a. There is no gift too valuable for Christ (v. 3) – the woman anoints Jesus with an alabaster flask of expensive ointment. This was something that was very expensive. We find out it was a year’s salary to buy it. She gives it all away in a moment. It did not matter to her how much it cost, she was giving it to Jesus and that was the important thing.
b. Extravagant love is often disrespected (vv. 4-5) – Some of Jesus disciples are not pleased. They feel as if the ointment has been wasted. We know from John’s Gospel that Judas was one of these men. He did not care about the poor at all. He was a man who was influenced by Satan. His intentions were never pure. The disciples who do not like this action scold the woman for what she has done.
c. Extravagant love directed toward Christ is not soon forgotten (vv. 6-9) – They do not find Jesus scolding here, however. Jesus is not pleased with their actions. He calls her actions beautiful. While the poor would always be present and they would have countless opportunities to minister to the poor. She carried out an action that would not always be available to her. He would soon go to the cross and she anointed Him before He went to the cross. Her actions would be remembered always.
III. Extravagant love stands in contrast to greed (vv. 4-5; 10-11)
a. Giving to the poor was a ruse. It sounds good, but it was not best. It reminds us of when Jesus visited Mary and Martha. Martha was busy serving, while Mary sat at Jesus’ feet listening to Him teach. Martha was frustrated because she wanted Mary to help. Mary, however, has chosen the good portion (Lk 10:42) according to Jesus. We also know from John’s Gospel that Judas simply wanted to keep the money for himself and was upset when the money “wasted” by anointing Jesus.
i. We must take stock of our motivations. We can easily lose focus of the main things because of our greed. We can make lesser things a priority are ignore the opportunities we have been given to show extravagant love to Christ. So many churches are really concerned about good things, but not fully committed to the idea of pour extravagant love on Christ.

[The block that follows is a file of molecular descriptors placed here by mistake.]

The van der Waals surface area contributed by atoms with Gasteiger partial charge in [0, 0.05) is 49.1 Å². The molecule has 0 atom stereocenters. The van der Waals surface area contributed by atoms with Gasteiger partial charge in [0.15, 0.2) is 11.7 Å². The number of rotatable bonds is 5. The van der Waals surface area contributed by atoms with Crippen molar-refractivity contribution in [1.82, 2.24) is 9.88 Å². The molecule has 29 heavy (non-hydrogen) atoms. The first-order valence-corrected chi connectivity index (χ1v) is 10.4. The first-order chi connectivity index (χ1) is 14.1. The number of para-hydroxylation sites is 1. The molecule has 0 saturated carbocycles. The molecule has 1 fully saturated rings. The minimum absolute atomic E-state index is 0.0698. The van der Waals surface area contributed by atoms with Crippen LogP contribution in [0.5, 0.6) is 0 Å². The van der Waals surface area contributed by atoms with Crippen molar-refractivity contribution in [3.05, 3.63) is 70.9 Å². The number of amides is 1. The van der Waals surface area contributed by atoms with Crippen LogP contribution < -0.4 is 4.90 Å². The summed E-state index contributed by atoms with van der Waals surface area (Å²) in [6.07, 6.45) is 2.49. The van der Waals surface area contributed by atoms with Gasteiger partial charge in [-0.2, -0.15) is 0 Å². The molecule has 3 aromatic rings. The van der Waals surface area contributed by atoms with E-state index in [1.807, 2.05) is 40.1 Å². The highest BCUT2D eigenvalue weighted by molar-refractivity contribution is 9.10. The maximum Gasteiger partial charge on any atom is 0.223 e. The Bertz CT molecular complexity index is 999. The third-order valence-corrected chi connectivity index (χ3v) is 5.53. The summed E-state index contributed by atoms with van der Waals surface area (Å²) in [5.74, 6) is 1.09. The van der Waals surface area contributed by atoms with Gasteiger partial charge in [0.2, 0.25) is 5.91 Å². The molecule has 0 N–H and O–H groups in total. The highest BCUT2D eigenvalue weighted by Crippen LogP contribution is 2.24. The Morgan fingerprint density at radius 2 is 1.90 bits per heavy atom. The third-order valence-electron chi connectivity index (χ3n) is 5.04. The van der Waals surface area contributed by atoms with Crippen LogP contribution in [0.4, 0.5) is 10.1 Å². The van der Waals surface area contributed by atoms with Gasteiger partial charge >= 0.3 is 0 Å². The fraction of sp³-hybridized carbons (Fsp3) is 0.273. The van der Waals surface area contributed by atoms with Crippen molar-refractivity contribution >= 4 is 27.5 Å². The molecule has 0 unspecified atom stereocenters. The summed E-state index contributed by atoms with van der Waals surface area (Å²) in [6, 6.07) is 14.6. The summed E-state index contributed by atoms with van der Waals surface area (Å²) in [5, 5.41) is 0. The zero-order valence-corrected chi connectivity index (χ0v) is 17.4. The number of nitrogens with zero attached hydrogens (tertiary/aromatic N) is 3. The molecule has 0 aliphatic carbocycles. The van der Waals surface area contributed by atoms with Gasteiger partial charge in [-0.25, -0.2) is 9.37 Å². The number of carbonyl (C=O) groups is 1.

b. Judas ignores the love of Christ (vv. 10-11) – He has witnessed Jesus amazing like and ministry. He has witnessed the woman’s unyielding love for Christ in anointing His head with oil. However, none of this was sufficient. He sold Jesus to the chief priests. He was greedy. We know from John’s gospel that Judas would steal from the poor. His great overruled the extravagant love that he had available to him from Christ.
IV. Challenge – have your committed yourself to showing extravagant love to Christ? We often think about the extravagant love He has shown us, but do we consider that we are called to show Him extravagant love? We often show mediocre love. We squeak by. In fact, too many of us get upset with people who show extravagant love. We do not really like people completely sold who pour extravagant love on Christ. We however, must be those people. We can no longer settle for lesser things. We can no longer be satisfied getting by in our “faith.” We must richly pour love on our Savior and His Kingdom.